Outdoors Magazine

Bowhunting Wild Hogs: Where to Shoot a Hog With a Bow?

By Chris Noal

When it comes to hunting with a bow, you have to be pretty careful about where you’re firing your bow. This applies to every animal that you hunt. If you’re looking to hunt something other than deer, you’ll want to make sure that you understand exactly what you’re doing and not just basing it on what a good shot for a deer looks like. This is especially true when it comes to hogs and where you need to shoot them. There are several differences and similarities between hogs and deer that you will want to keep in mind when you’re out hunting for a hog.

Where to Shoot a Hog With a Bow

Similarities

The similarities start with where the vital organs are located. The general vicinity that they are in is roughly the same, but the placement of a boar’s vital organs are a little farther forward than that of a deer. This can often trip up hunters that are just starting to go after deer. The slight change means that you’re going to have to adjust where you’re shooting.

Shooting lower on the body and closer to what would be considered an armpit are often going to get you the best shots. There are many archers out there that have stated that the perfect heart shot might feel just a little too low down on the hog for it to really make a great impact.

Because of the similar placement of the vital organs, the two best angles for shooting a hog are also the two angles that you will likely want to use when hunting a deer. The angles are quartering away and the broadside.

Unlike deer, you will want the quartering away angle to also have the hog’s front leg forward. This will provide the clear view of where the heart is on the hog.

However, there are angles that you will want to avoid when you’re hunting a hog. These angles are shared with deer. If you have a straight on view of the hog or the hog is facing completely away from you, then you will not want to fire your bow at them.

Hogs are known to be a bit more of a nuisance or pest in some areas, but that doesn’t mean that you shouldn’t treat them with the same respect that you would give a deer or an elk. Any shot that you take at a hog should be as accurate as you can get since they are slightly smaller and have a slightly different placement of organs. If you’re having problems getting clean shots when you’re hunting, then you may want to find a foam or cardboard target to practice on. Getting a cleaner shot will ensure that your hog will go down quickly and in the most humane way possible.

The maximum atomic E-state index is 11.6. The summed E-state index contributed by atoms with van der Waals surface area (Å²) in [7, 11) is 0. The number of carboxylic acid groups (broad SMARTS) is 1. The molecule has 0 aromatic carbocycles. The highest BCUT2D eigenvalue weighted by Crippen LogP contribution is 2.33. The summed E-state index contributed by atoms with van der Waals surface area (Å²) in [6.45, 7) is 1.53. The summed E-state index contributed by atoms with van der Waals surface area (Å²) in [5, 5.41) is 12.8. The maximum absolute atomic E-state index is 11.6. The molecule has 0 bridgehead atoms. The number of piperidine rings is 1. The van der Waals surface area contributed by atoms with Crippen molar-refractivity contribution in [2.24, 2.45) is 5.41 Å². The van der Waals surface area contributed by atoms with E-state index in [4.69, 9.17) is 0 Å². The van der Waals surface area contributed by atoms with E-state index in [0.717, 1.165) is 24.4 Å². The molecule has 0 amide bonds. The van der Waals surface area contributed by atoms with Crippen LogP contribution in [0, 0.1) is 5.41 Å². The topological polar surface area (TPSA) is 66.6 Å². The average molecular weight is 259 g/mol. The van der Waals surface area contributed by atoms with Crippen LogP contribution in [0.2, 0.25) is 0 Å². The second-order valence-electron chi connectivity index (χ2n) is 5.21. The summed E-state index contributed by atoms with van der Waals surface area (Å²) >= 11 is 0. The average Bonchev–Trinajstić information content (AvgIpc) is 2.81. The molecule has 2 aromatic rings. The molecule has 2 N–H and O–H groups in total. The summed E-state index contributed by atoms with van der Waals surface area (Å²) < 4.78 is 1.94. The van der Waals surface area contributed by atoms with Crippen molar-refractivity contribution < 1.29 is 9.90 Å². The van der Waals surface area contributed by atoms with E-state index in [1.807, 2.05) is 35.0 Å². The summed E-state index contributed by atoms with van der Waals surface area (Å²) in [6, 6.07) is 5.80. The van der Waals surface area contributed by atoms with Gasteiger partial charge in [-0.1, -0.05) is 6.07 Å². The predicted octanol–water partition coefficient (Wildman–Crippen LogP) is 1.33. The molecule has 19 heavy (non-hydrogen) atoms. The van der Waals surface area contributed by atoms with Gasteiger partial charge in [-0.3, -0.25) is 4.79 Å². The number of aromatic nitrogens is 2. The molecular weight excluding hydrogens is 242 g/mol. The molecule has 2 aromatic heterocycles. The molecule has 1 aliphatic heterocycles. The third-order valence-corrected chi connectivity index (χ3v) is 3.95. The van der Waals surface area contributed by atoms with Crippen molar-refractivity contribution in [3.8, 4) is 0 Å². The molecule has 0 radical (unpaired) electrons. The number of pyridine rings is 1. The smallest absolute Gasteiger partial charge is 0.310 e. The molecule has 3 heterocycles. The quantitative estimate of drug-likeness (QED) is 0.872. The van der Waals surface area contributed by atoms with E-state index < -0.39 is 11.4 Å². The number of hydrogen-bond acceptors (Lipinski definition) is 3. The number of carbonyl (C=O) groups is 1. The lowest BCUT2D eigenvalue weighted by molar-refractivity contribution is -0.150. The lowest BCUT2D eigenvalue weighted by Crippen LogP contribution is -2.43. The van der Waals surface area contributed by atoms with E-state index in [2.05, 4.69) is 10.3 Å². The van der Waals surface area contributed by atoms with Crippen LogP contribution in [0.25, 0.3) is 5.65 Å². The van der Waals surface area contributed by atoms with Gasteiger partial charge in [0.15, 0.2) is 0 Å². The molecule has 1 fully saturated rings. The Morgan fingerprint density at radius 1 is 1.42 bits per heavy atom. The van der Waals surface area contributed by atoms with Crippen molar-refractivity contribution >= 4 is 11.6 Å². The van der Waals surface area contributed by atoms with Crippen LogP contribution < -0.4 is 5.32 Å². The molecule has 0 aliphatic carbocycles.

Differences

When it comes to a hog, the differences really matter for how clean of a kill you are going to be able to get or the kind of blood trail that you are going to be able to follow. The biggest difference between a hog and a deer is how you want to approach your equipment.

Hogs have thicker skin and more fat than deer, so you’re going to want an arrow with a broadhead that can really punch through the hog’s side. Even when you manage to make a good hit on a hog, you may still run into issues if the hog manages to get away. Because of the fat that they have, even if you got a nice hit, the hog may not leave the best trail of blood. The fat will block the wound and thus prevent the trail from appearing clearly.

This issue is one that you should deeply consider when you’re looking for a broadhead for your gear. You will need something that can make a nice wound that the fat won’t be able to block.

You will also want to make sure that your set up can pack a punch. Whether this means getting a bow that will fire arrows more quickly or a heavier bow that will deliver a sturdier punch is up to you and your budget. However, you will need to make sure that your tools are up to the task. The kind of broadhead that will leave a nice wound on a deer may not be enough to even get a good blood trail on a hog.

The other thing about hogs is that you will have to be aware that larger hogs will be harder than most to take down. Larger hogs have typically survived for a longer period of time and dealt with things like fights with another hog. This can lead to a buildup of cartilage in spots where you might least expect it. If you are looking to hunt a larger hog, then you will want to especially aim to get a quartering away angle on the animal. This will be the angle where you are most likely able to take down the hog.

Conclusion

When it comes to hunting with a bow, you have to train for the different kinds of animals that you are hunting. A good shot on a deer won’t be the right kind of shot for a hog. Whether you’re having to invest in new gear, or spend time at the range perfecting your shot, you will want to make sure that you spend enough time getting your accuracy right.

Once you are used to taking down hogs, then you will find that it’s really rewarding. They are fun to stalk, pretty common, and make good meat. And once you have started hunting hog, then you will see why all the time was really worth it. As long as you keep in mind the differences, I’m sure that you’ll be well on your way to doing the best hog hunting possible.


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